Newspaper Page Text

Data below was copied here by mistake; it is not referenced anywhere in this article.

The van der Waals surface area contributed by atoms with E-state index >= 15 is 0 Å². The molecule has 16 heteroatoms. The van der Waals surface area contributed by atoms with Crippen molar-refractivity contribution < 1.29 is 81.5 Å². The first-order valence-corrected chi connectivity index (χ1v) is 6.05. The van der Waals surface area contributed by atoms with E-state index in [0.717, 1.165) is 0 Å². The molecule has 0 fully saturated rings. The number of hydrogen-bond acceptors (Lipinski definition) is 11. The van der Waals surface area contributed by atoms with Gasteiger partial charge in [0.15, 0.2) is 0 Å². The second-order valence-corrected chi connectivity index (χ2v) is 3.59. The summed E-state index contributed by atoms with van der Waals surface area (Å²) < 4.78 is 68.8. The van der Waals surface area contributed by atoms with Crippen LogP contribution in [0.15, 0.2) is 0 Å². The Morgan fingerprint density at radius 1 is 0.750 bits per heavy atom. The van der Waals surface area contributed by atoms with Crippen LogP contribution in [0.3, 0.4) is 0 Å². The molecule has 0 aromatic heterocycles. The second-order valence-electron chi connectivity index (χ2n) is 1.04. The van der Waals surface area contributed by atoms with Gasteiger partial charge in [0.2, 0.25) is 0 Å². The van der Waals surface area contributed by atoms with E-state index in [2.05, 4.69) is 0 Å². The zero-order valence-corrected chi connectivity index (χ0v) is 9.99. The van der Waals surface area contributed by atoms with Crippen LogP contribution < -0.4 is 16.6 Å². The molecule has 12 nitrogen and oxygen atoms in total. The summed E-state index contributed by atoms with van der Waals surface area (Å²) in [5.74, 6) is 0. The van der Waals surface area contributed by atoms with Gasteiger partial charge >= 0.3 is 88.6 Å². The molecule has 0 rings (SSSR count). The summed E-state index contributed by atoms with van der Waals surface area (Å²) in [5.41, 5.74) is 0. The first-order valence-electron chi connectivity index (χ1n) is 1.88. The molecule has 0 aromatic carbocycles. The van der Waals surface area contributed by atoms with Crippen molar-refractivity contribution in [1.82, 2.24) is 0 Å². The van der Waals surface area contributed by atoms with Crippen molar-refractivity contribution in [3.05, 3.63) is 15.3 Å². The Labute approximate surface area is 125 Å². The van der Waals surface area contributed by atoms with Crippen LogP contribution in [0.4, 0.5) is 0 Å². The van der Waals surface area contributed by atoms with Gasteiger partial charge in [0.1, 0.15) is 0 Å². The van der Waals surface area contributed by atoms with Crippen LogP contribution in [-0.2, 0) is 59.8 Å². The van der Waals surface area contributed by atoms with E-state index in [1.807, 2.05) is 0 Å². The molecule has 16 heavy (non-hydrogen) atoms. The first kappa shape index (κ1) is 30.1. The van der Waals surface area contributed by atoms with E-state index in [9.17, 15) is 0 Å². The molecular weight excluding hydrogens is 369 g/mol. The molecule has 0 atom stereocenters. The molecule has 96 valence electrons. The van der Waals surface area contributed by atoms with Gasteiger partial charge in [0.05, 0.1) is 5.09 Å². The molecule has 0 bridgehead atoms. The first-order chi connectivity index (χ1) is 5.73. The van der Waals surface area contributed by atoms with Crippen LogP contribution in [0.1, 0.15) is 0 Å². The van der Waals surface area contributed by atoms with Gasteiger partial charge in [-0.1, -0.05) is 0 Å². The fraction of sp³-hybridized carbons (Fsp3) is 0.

KENTUCKY POLICE TORTURE NEGRO INTO CONFESSION Sentenced to Be Hung March 5; Asks Re-Trial LEXINGTON, Ky„ March 2.—Ed ward Harris, Negro, who was sentenc ed to hang on March 5, In the court yard here following a trial that last ed thirteen minutes for the alleged! raping of a white woman, denies that he ever committed the crime and cadis upon his lawyers to appeal his case. At the time of the Harris trial sev eral detachments of troops armed with riot guns and tear gas bombs and armored tanks patrolled the streets about the court-house to keep the mob that had gathered around the court room from lynching Harris. Railroad Negro to Gallows. The trial was a cut and dried affair. The sheriff was the only witness for the state and he gave what was pur ported to be a ‘'confession” of Har ris admitting that he had raped the woman. From the time that the trial opened until sentence was passed and Harris bundled Into a fast automobile took just thirteen minutes. From the moment he was arrested up to the passing of his sentence, Harris was not allowed to see any of his colored friend*. Harris, unable to get in touch with any of his friends and unable to get a lawyer was told that the Judge would appoint a lawyer. The judge appointed three lawyers to “defend” Harris. No attempt was made on the part of the lawyers to defend Har ris. Upon the judge asking whether he had anything to say before the sentence was passed, Harris realizing that if the trial exonerated him, he would still have to face the mob, de-' dared: ‘‘l’ve got nothing to fight this case with. I pleads guilty.” Denies “Confession.” Shortly after, a “confession” was widely printed In which It was al leged that Harris admitted his “crime.” Harris denies that he ever made this confession and declares many of the statements which the sheriff made in a purported confession at the "trial,” were forced from him thru torture that lasted for many hours and the constant threat that he would be released for the mob to finish. Harris denies that he raped Bry ant’s wife and declares if given an opportunity, he will force her to prove her accusations. At the time of the trial Mrs. Bryant did not attend the trial as It was claimed she was “too ill” and “too shocked.” Harris is also accused of killing Bryant, with whom lie was associated in bootlegging white mule, and Bryant’s two chil dren. Bryant had been released from prison but one day before the alleged murder. Lawyers Refuse Harris' Pleas. The lawyers that Harris had Ap pointed to represent him in the trial by the judge refuse to appeal the case. At the time of the trial despite Harris’ plea they fight for a change of venue, the lawyers refused to do so. When they were approached as to whether attempts would be made to stay the banging and appeal to a higher court, the lawyers showed their disdain for the Negro and de clared that Harris had "committed the crime” while crazed by wood al cohol that Bryant had given him to drink.” New Orleans Daily Lauds ‘Majah’ Berry for Strike-Breaking NEW ORLEANS— (FP)—The Daily States of New Orleans in a 2-column spread eulogizes George L. Berry, In ternational president of pressmen's union, for declaring that a strike is a crime, followed by an account of the troubles In New York, where he walkod into a meeting of the press men’s union and with several blows of his fist felled to the floor members of that organization who did not agree with him in his demand that the 1923 strike be called off, using brute force when persuasion failed. He also ad vertised for and brought to New York 600 men to break the local’s strike. Before his departure from New Or leans Berry obligated Robt. E. Ewing, owner of the Daily States, as an hon orary member of the pressmen’s or ganization. The Daily States is a scab publication as far as the typogra phical union Is concerned, having broken Its contract with the union 11 years ago, when It locked out Its printers without an opportunity to ar bitrate. The pressroom of the Daily Countess Asks That Kellogg Tell Truth (Special to The Daily Worker) WASHINGTON. March 2—Countess Catherine Karolyi of Hungary, thru her attorneys, asked Secretary of State Kellogg today to specify under which of 115 different sub-divisions of the Immigration law, or the 46 sec tions of the sume law, he excluded her from this country. The countess contended, in a brief filed in the district supreme court, that Kellogg's explanation to her mandamus suit that he had merely acted “under the Immigration law,” 'Hus evasive, vague and non-con- cftiaive. Check-Off Agreement Ends Strike of the Nova Scotia Miners (Special to The Daily Worker) GLACE BAY, N. S., March 2 lt is expected that a two • year wage agreement will bo signed this week between the British Empire Steel cor poration and the United Mine Work ers of America executives. The com pany has agreed to restore the check off. The contract is based on the re cent report of the royal commission which was adverse to the miners’ claims. For the last three months the miners have been working under a temporary agreement. This marks the formal ending of one of the most cost ly and bitterly fought labor conflicts in all Canadian history. NEW YORKLABOR SENDS PASSAIC STRIKERS RELIEF GarmentWorkers’ Union Donates SI,OOO PASSAIC, N. J.. March 2. Labor and fraternal organizations all over the country are coming to the sup port of the strikers of six New Jer sey textile mills who are in the fifth week of their strike. The Dressmak ers’ Joint Board of the International Ladies’ Garment Workers, New York, voted a contribution of 11.000. An other New York union is making ar rangements to donate one day’s pay which will bring In a large sum. Lo cal No. 22 of the garment workers has made a contribution of 1300. Many other contributions have been receiv ed to swell the relief fund. An initial donation of $250 has been received from Mrs. Stephen L. Wise, chairman of the child adoption com mittee of the Free Synagogue of New York. Fannie Hurst, prominent no'Vel ist, spent a day visiting the strikers’ homes and declared that “unbeliev able conditions absolutely justified the strike, and that wage cuts under the circumstances were an incredible act.” Rebecca West, a well-known English novelist, also visited the strike district with a view to report ing conditions. Arrangements are being made for a permanent auditing committee of the books of the relief organization. A committee composed of Carl Holder man of the American Federation of Full Fashioned Hosiery Workers, Branch 7 (Paterson), L. Stein, of the Associated Silk Workers (Patterson), and a representative of the American Federation of Full Fashioned Hosiery Workers, Branch 17, (Passaic) met In conference early this week and went over the books of the general relief committee and declared its intention of establishing a permanent auditing committee to answer unfounded slurs on the disposition of relief funds. The first Issue of the Textile Strike Bulletin has appeared and Is being distributed. It will be issued regular ly twice a week In the future, and car ry the strikers’ true story of condi tions and progress of the strike as well as reports on relief. Send all contributions to the Gener al Relief Committee of Textile Strik ers, 743 Main Ave., Passaic, N. J. White Prejudice Blocks Printing Negro Paper (Special to The Dally Worker) S. BROWNSVILLE, Pa., March 2 The Civic Guide, a small weekly mag azine which was to have been printed for the Negro Civic League, the lead ing Negro fraternal organization of the section, will not be printed for some weeks yet, due to the attitude of the landlord who owns the building in which the present printing plant Is housed. The Economy Printing plant, owned by Manteo Herring and located on Bridge street, In the basement of the Morrow brothers building, was en gaged to do the printing. He will not he able to do the work, due to the water which the landlord allows to run down from his store to the base ment. Rights Guaranteed Only by Force. Mr. Herring has made every effort to get the owners of the building to protect his shop, but about all that they will say to him is that he “must pay all the rent” or be sold out for the amount. The owner of this store signed a contract to keep water from running down from their floor to the basement but up to this time has done nothing. The colored man of North and South Brownsville are watching to see what these men will do. They say: We can see that the office seekers will say anything when they want to get our votes. They can plead a square deal. We see not the least sign of a square deal in the Morrow Bros, and Patterson, in this case. From now on we will see to it that we do as they have done —look for ourselves.” Took Bible Literally. HUNTINGTON. Ind., March 2--Be cause he built a huge blaze In the kit chen stove with the announced Inten tion of offering his three children as a “sacrifice to the lord" Joe Randall laborer of near Huntington, pas en route today to the eastern Indiana insane hospital at Richmand for ob servation. "I had a dream and god told me to do it,” Randall said when officers arrived. CHINESE BOYGOTT CAUSES A HUGE LOSS TO ENGLISH 50 Percent Slump Hits British Merchants CANTON, March 2—The effective ness of the strike boycott of Hong kong is disclosed in the publication of the statistics of its shipping for the third quarter of last year. Im ports of the 25 principal commodities dropped from approximately $58,- 000,000, the 1924 total, to $29,000- 000, or one-half. Exports in the same period slumped from $44,000,000 to $23,500,000, almost one-half. Shipping statistics confirm the ter rific losses suffered by the British. In 1924, Hongkong registered an average arrival of 210 vessels a day, with a tonnage of 156,154 tons. For the third quarter of 1925, the average was only 34 ships daily with a tonnage of 55,- 819 tons. Shares Are Hard Hit. The stocks and bonds of the Hong kong banks and sugar refining, elec tric, and other industries have suffer ed enormous declines. Three thou sand bankruptcies have taken place. The finances of this city, on the oth er hand, are in excellent shape. Trade and industry are progressing. • • • Chamberlain, The Liar. LONDON, March 2. —The hypocrisy of British statesmen in dealing with the imperialist policies of the empire is revealed by the reassuring state ment in the house of commons of Aus ten Chamberlain that ‘‘the attitude of patience and conciliation “adopted by the British government in the pres ent situation in China is bearing fruit in the slow but steady restoration of friendship and good will between the British and Chinese peoples” with the actual fact that just a day before his address the armed forces of the British In Hongkong had paraded that city from early morning until late at night in an effort to Intimidate the Chinese. The forces included the Punjabis, a regiment of natives of In dia brot here to support British im perialism. * * * Fear a “Red” China. LONDON, March 2. —The possibility of China turning "Red” in her strug gle against foreign shackles is em phasized in the report on China, com piled for the department of overseas trade by M. Brett. “The growth of the labor movement,” he concludes, “and the danger of its diversion to purely political ends, is one of the most dangerous symptoms in the pres ent state of China, and so long as this threat continues to exist the in vestment of foreign capital in indus trial enterprises in this country will be attended with grave risk.” The British have recently sent $3,- 000,000 to Hongkong for anti-Bolshe vist propaganda. The frequent arm ed displays of British strength in that city have the same object. 'BATH-TUB GIRL’ APPEARS BEFORE N. Y. GRAND JURY Joyce Hawley Demands SIOO,OOO Damages NEW YORK, March 2.—Joyce Haw ley, pretty young lingerie model whose wine bath featured Earl Car roll’s sensational party at his theater here recently, wag to appear late to day before the March federal grand jury, which is “investigating” the party. Carroll who appeared before the February grand jury when the in quiry started, was to be another wit ness. Miss Hawley was to be questioned concerning the story that she climbed Into a tub of wine and ladled drinks to the guests. Carroll was to be ask ed where he obtained the wine and who also was involved with him in procuring It. According to Morton Abrahams, Miss Hawley’s attorney, she has not Received the SI,OOO fee which she says Carroll promised her for going thru with her ‘‘stunt.” She has threatened to sue the producer for SIOO,OOO dam ages. Russ Inventor Designs New Wariometer MOSCOW, U, S. S. R„ March 2,—A new appliance for the measuring of deviations from normal gravitation has been perfected by Prof Nikiforov senior physicist of the Academy of Sciences. The advantages of the new appliance over the old types of gravi tation variometers consist In that It affords the of registering from 20 to 40 deviations per day, whereas with the old Instrument it was only possible to take two records dally. The appliance is quite port able and convenient for field observa tions. You do the job twice ns well— when you distribute a bundle of The DAILY WORKER with y<fv story in it, THE DAILY WORKER 7,663 People JPnmp Christian Dope Into the Chinese Daily (Spacial to The Diliy Worker) NEW YORK, MarcA 2 Statistics show that there are 7,663 people, In cluding in that number the members of their families, engaged in mission ary work in 740 different cities of China. They are distributed as fol lows: Shanghai, 554; Peking, 284; Canton, 265; Nanking, 220; Chengtu, 203; Foo chow, 188; Changsha, 123; Hankow, 153; Tsinanfu, 123; Wuchang, 103; Tientsin, 99; Hangchow, 91; and Hongkong, 84. - MINNESOTA CALLS A FARMER-LABOR STATE (MEK County Conventions Will Be Held First (Special to The Daily Worker) MINNEAPOLIS, March 2.—The call for the state convention of the Farm er Labor Association of Minnesota has been issued. It will be held in St. Paul, March 26 and 27 in the La bor Temple. Delegates to the state convention will be apportioned accord ing to the vote for governor on the farmer-labor ticket in the last elec tion, each county to be entitled to one delegate for each 1,000 votes or major fraction thereof. Hennepin County Convention. County conventions are already being prepared. Hennepin county, consist ing of Minneapolis and vicinity, which Is entitled to 70 delegates to the state conference, will hold Its convention Thursday evening, March 11. This convention, according to article IV,‘ section 1 of the state Farmer Labor Association constitution, will be lim ited to the election of delegates to the state convention and to the adop tion of resolutions pertaining to the present political situation and to the aims and aspirations of the farmer labor movement. The county conven tion will not nominate county or dis trict candidates for office, but will refer these nominations to a special nominations convention to be held later. County Call Sent Out. The call for the county convention will be sent to all organizations form erly affiliated to the Farmer Labor Federation as well as to all organ izations eligible to representation ac cording to the constitution of the as sociation. Article riTOf the constitu tion reads. “. . . Its (the F. L. A.) purpose shall be to unite all farmer, labor and other kindred organizations, and unorganized elements which sup port independent political action by economic groups, Into a political as sociation . . Altho the call will be sent out Immediately, all local organ izations meeting before the call is re ceived are urged to affiliate (if unaf filiated) and to elect representatives to the county convention. Basis of Representation. Each local organization, union or ward club, with not less than 10 mem bers, will be entitled to one delegate, plus one for each 100 members or ma jor fraction thereof, not to exceed three delegates. This will be the ba sis of representation at the county convention. Representation to the state convention will be as follows: “Article IV, section 2. Delegates to the state envention shall be based upon the vote cast for governor on the farmer labor party ticket at the preceding state election. Each county shall be entitled to one delegate for each 1,000 votes or major fraction thereof cast for the farmer-labor can didate for governor in said county at the preceding state election and one or more delegates from a county may cast the full quota vote allotted to said county at any state convention in case of the absence of any dele gates from said county,” Chamorro Agents in Washington. WASHINGTON—(FP)—March 2. Agents of Gen. Chamorro, unrecog nized dictator of Nicaragua, have had a talk with the chief of the bureau of Latin-American affairs in the state de partment. They have beoh refused any interview with the secretary, and have been reminded that the United States will neither recognize Chamor ro nor encourage any of his financial moves in New York. IV OAK PARK AND AUSTIN WORKERS HOLD BUNCO , AND TEA PARTY TONIGHT A celebration—the firet of Ita kind to be hold in the Auetln and Oak Park territory will take place at Wickatrom'a 1015 North Taylor Ave., Oak Park, 111., tonight, In the form of a bunco and tea party. The lucky one* will receive good prizes in the form of books. English tea and the beet of Swedish pastry will be served. Ells Peterson, editor of the Ny Tld, Swedish organ of the Workers (Communist) Party, will deliver a short talk on the International La bor Defense. Admission to thia grand social will epst fifty centa. The affair la arranged under the auspices of Nucleus No, 33, Section No. 6, and the proceeds will go to the Zelglsr miners' defense. Brockton Is Proud of the Revolution That Is 150 Years in the Past By J. LOUIS ENGOAHL. “pEVOLUTION!” is today a hated -*■*' word by the ruling class in the shoe town of Brockton, Mass. But it was very different 150 years ago. Then the call to “Revolution!” rang thru this neighborhood, and every able-bbdied man was supposed to re spond to the call to arms. All who did not were denounced as royalists—• traitors. • • • This year is the 150th since the signing of the Declaration of Inde pendence. It will be celebrated far and wide as an event of‘the greatest historical significance. The American revolutionists of 150 years ago will be lauded as great heroes to be honored by all the peo ple. But Anthony Bimba, the revolution ist of 1926, the Communist editor, has been on trial here these past few days, prosecuted by a Lithuanian Jew, who has forsaken the religion of his fath ers to join the Unitarian church and do the dirty work of the profit-seeking New England capitalist class. He Is denounced as a seditionist in addition to being charged as a blasphemer. « * * I dropped in at the local library. A young man was at the book counter. I asked if they had a history of Brockton. He produced with pride a bulky volume. It was with the tremendous words of the court prosecutor, questioning about “force and violence,” “over throw of the government,” "revolu tion,” still ringing in my ears, that I turned the pages of this historic book and came to a whole chapter set apart under the heading of “The Revolu tionary War.” It starts out with this proud claim: “No period in the history of the world is more interesting, or more full of moral and political instruc tion than that of the American revo lution.” The author recites with pride the growing resistance of the colonists to the tyrannical rule of the British king. The colonial legislatures passed resolutions protesting the right of the king to impose taxes without permit ting representation in his royal par liament. This gave rise to the famous slogan, “No Taxation Without Repre sentation!” When the king’s government passed “The Sugar Act,” April 5, 1764, im posing new taxes upon the necessities of life, the waves of protest mounted higher, so that British rule sent 10,000 more soldiers to be quartered among the colonists “to maintain law and order.” The flames of revolt spread as the hated Stamp Act, of March 22, 1765, was imposed. The colonists placed a boycott on all goods coming from Great Britain, and the famous “Tea Party” threw a car go of tea into Boston Harbor. All these facts are proudly set forth In this “History of Brockton” with this comment: “All these measures did not intim idate the Americans, but served to strengthen their firm purpose not to submit to their oppression In any form. “Societies In great numbers were formed called ‘Sons of Liberty’ de termined to resist parliamentary op pression (Great Britain).” • • But the British made no retreat. Instead they strengthened their mili ASWELL BOASTS THAT HIS VICIOUS BILL AGAINST LABOR WILL BECOME LAW; NO OPPOSITION IN WASHINGTON (Continued from Page 1) pearance sake,” and Aswell smiled quite contentedly. Green Does Nothing. I don’t know how correctly the late Gompars was quoted, but investiga tion showed that the Green regime isn’t even putting up the appearance of a fight. Up to the present time President Green has appeared before no committee of congress champion ing any “labor measure." Ho has writ ten no letters to any member of con gress demanding any sort of action on anything. The so-called “labor lobby," composed of three tried and true henchmen of labor aristocracy, have shown no activity against this anti foreign-born legislation, altho the At lantic City convention last October condemned It in energetic terms. Bitter hostility to this legislation was voiced at the office of Congress man Adolph J. Sabbath, of Chicago. It was denounced as an effort to in troduce the 'deposed Russian czardora in this country. But it was admitted here that the opposition was not or ganized. Nothing had been heard hero of Green’s labor lobby. Victor L. Berger, the socialist con gressman, was back home in Milwau kee. He opposed this legislation, of course, but he had organized no fight against It. The so-called ’'progressive group” tary forces. The United States con gress is even today strengthening the power of Its Governor General Leon ard Wood in the Philippines in pretty much the same tyrannical way. The British General Gage, began building new fortifications in Boston. Then came another threat from the colonists in the holding of the Pro vincial Congress, that met at Con cord, westward from Boston, while Brockton is to the southward. At Concord, Oct. 11, 1774, the spokesmen of the colonists took measures for arming the whole province. Without any arguments about the use of "force” says of the acts of the Provincial Congress: "Twelve thousand men were or dered to be raised and to hold them selves in readiness at a moment’s warning. They were called ‘min ute men.’” The writer then goes over carefully the march of the British against Lex ington and Concord and the success ful resistance of the colonists. He writes in lauding these events the following: “At Lexington was the first blood shed In defense of the liberty of the people, and immediately on the de parture of the troops (British) from that place, by an arrangement pre viously made, the committees of safety thruout the whole country despatched messengers on horse in every direction, so that by evening every town within 100 miles was informed THAT THE WAR HAD COMMENCED. “The news was scattered thruout the towns by guns being fired, and other signals being given, so that the people in the remote sections of a town were soon aware that they were needed. "THE NEWS OF THIS BATTLE ARRIVED IN BRIDGEWATER (NOW BROCKTON) EARLY IN THE DAY AND BEFORE SUNSET THE COMPANY HAD COL LECTED AND WERE READY FOR A MARCH.” That was on April 19, 1775. The book then devotes numerous pages to following the deeds of Brockton’s rev olutionary soldiers thru the seven years of the War of the Revolution. Many pages are used up in recording their names and the military units to which they belonged. * * • Today, of course the right of revolu tion is outlawed, just as the British tried to outlaw It 150 years ago. New England, the richest center of American revolutionary traditions, is today the stronghold of the greatest reaction. New tyrannies, always new wage cuts, ever worse conditions of labor, all these things are visited upon New England labor of all nationalities by a parasite class, largely native, “The Sons and Daughters of the Revolu tion,” grown respectable thru the passage of a century and a half of time. * • ♦ Today it becomes seditious to even talk about the miserable conditions of New England labor. Bimba Is held up in court as a criminal for daring to utter these things and calling upon the workers to organize for the strug gle to better their lowly standard of living. The new revolutionary change faces the same obstacles that were con fronted by the old. But the struggle grows and develops. The new ob stacles to the new revolution will also be successfully overcome. in congress is disorganized, without leadership and having no program. It has no definite stand. Labor Must Fight. It is very evident, therefore, that the fight must come from the outside. It can only originate with the coun cils for the Protection-of the Foreign born that are now being organized in all sections of the country. These councils must not only develop senti ment against this legislation at home, but they must also provide for push ing the war energetically In Washing ton. Aswell says of his bill, “It is going to pass.” Labor over the country must say of this and all similar legislation, "It will not pass.” Lower Pay In Massachusetts. BOSTON—(FP)— The a v e r a g e weekly wage of Massachusetts cotton mill workers is actually less than that of southern textile workers, Thomas F. McMahon testified at the legisla ture’s labor committee hearings on the proposed bill to break the 48-hour law for women. Massachusetts cot ton workers average only sl6 per week while southern mill workers average 117.80 weekly, by McMahon’s statistics. Massachusetts workers have been on part time employment for over two year* KEEP OUR CITY SCABBY, PLEADS COMMERCE HEAD Los Angeles Open Shop Losing, Is Warning (Special to The Daily Worker) LOS ANGELES, March 2 The chamber of commerce, which boasts of being the largest In thq world. Is worried lest the reputation which this city has acquired as the "Citadel of the Open Shop” may be lost. Accord ing to R. W. Pridham, returning president of the chamber, “a particu larly energetic and strenuous effort is being made at this time by organized , labor, thru the medium of sympathetic j strikes, to reduce our fair city to a ' condition of industrial servitude.” It is the duty of every resident, Prid ham contended, “to combat this des structive union-labor propaganda with all the might and power at his com mand and assist the Merchants and Manufacturers Association, which has battled and maintained industrial free dom for the past thirty years.” This pathetic appeal by the million aire exploiters of the city for help from the little business men and the professional people was voiced at the recent banquet given by the chamber in honor of its newly elected presi dent, Arthur S. Bent. Other speakers Included, Robert A. Millikan, the scientist; Frederick Warde, a veteran actor, and Cyrus K. K. Curtis, editor of the Saturday Evening Post. Culture Pays. The keynote of the meeting was the plea that it was time to develop Los Angeles from the cultural standpoint. “These things have a distinct econ omic value,” declared Pridham in re ferring to the need for an artistic city and an intellectual atmosphere. The industrial situation, according* to him, was very good. During the past year 400 new industrial establishments had located in Los Angeles. The plants already here made a gain of 20 per cent in productivity. As there has been no general increase rn wages this increase shows that exploitation of the workers has become much more thoro. Their Ideal Scab Herder. Curtis made a flowery speech of praise for the city. He was warmly greeted by the banqueteers, as he is their ideal of the militant union-hater. His publications have never been unionized. In Philadelphia, the home of the Saturday Evening Post, the al most total absence of any organized labor strength is due to his overpower ing influence. WOMEN MUST BE DRAWN INTO LABOR'S STRUGGLE By AMY SCHECTER. The International Women’s Day mass meeting to be held March 6 at Northwest Hall is to mark the open ing of an intensive campaign to draw the working class women of the city Into real participation iq the struggles of the working class. Women in Industry are the victims of every type of exploitation and op pression to which men workers are subject; as a less organized section of the working class the degree of ex ploitation is in their case even more intense. The general enslavement of the working class is their enslave ment; the general fight of the working class for liberation must be their fight. Working class women fall broadly into two categories—women in indus try and housewives; tho of course im mense numbers of women are saddled with the double burden of long hours In the shops and care of their chil dren, cooking, and cleaning to attend to when they come home tired out at night. Both men and women in the shops who as union members are already consciously taking part in the dally struggle of the workers, must unite In a systematic attempt to draw all the women in the shops into the union and into the struggle. They must bring every woman in the shops to realize that her Interests as an in dividual and as a member of the work ing class are inseparable from those of the organized workers in her indus try, that their union must be her union and every struggle that It carries on her struggle. The woman In Indus try must also be approached on issues especially affecting her interests, — equal pay for equal work, abolition of night work for women, etc. The working class housewi/e has a constant struggle to meet the problem of seeing to It that her family is housed and fed and clothed and her children educated in the face of high rents, high prices, low wages, and In efficient, overcrowded schools. Work* Ing class housewives must Join the ex isting organizations, such as Mothers’ Leagues, Renters’ Associations, Par ents’ Associations, etc., and carry on a united campaign against the exploi tation with which the worker’s family is met at every turn of the road. At the International Women’s Day meeting speakers will deal with the problems of the working class women as sketched above, outlining demands and methods of work for the future. Get your tickets row for the Inter national concert of the T. U. E. L., Sat., March 13, at Bth St, Theater.